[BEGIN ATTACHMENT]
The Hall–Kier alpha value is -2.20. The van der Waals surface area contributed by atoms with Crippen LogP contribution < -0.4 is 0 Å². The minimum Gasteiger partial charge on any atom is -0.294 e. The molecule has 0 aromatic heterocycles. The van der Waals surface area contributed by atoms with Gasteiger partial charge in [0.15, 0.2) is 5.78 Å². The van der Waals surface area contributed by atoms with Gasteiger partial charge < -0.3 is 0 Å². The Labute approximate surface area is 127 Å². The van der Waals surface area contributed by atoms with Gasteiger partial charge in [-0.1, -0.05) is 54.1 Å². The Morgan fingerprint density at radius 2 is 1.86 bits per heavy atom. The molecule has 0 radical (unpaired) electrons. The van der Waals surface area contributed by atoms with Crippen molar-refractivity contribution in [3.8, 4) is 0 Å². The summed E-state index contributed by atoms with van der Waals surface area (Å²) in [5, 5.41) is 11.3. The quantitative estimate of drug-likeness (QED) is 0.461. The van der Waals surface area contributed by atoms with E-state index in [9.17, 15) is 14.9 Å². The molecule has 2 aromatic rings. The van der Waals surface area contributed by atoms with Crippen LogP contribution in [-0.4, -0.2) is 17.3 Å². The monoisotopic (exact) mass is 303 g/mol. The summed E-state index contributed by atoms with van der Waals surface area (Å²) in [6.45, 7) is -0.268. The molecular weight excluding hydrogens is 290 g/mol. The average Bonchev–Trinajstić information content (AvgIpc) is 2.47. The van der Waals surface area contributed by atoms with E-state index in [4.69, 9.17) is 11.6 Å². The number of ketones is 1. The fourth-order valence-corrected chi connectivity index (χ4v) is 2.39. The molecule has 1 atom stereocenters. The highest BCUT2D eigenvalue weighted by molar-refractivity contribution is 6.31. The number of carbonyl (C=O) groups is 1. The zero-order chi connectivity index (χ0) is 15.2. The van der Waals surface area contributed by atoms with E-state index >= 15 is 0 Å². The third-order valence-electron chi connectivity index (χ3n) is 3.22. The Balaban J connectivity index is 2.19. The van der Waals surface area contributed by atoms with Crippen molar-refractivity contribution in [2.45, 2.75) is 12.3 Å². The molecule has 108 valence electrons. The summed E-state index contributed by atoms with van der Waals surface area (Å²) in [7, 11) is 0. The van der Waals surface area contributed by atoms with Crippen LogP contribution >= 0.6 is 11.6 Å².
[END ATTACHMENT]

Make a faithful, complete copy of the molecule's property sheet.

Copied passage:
The Hall–Kier alpha value is -2.20. The van der Waals surface area contributed by atoms with Crippen LogP contribution < -0.4 is 0 Å². The minimum Gasteiger partial charge on any atom is -0.294 e. The molecule has 0 aromatic heterocycles. The van der Waals surface area contributed by atoms with Gasteiger partial charge in [0.15, 0.2) is 5.78 Å². The van der Waals surface area contributed by atoms with Gasteiger partial charge < -0.3 is 0 Å². The Labute approximate surface area is 127 Å². The van der Waals surface area contributed by atoms with Gasteiger partial charge in [-0.1, -0.05) is 54.1 Å². The Morgan fingerprint density at radius 2 is 1.86 bits per heavy atom. The molecule has 0 radical (unpaired) electrons. The van der Waals surface area contributed by atoms with Crippen molar-refractivity contribution in [3.8, 4) is 0 Å². The summed E-state index contributed by atoms with van der Waals surface area (Å²) in [5, 5.41) is 11.3. The quantitative estimate of drug-likeness (QED) is 0.461. The van der Waals surface area contributed by atoms with E-state index in [9.17, 15) is 14.9 Å². The molecule has 2 aromatic rings. The van der Waals surface area contributed by atoms with Crippen LogP contribution in [-0.4, -0.2) is 17.3 Å². The monoisotopic (exact) mass is 303 g/mol. The summed E-state index contributed by atoms with van der Waals surface area (Å²) in [6.45, 7) is -0.268. The molecular weight excluding hydrogens is 290 g/mol. The average Bonchev–Trinajstić information content (AvgIpc) is 2.47. The van der Waals surface area contributed by atoms with E-state index in [4.69, 9.17) is 11.6 Å². The number of ketones is 1. The fourth-order valence-corrected chi connectivity index (χ4v) is 2.39. The molecule has 1 atom stereocenters. The highest BCUT2D eigenvalue weighted by molar-refractivity contribution is 6.31. The number of carbonyl (C=O) groups is 1. The zero-order chi connectivity index (χ0) is 15.2. The van der Waals surface area contributed by atoms with E-state index >= 15 is 0 Å². The third-order valence-electron chi connectivity index (χ3n) is 3.22. The Balaban J connectivity index is 2.19. The van der Waals surface area contributed by atoms with Crippen molar-refractivity contribution in [2.45, 2.75) is 12.3 Å². The molecule has 108 valence electrons. The summed E-state index contributed by atoms with van der Waals surface area (Å²) in [7, 11) is 0. The van der Waals surface area contributed by atoms with Crippen LogP contribution >= 0.6 is 11.6 Å².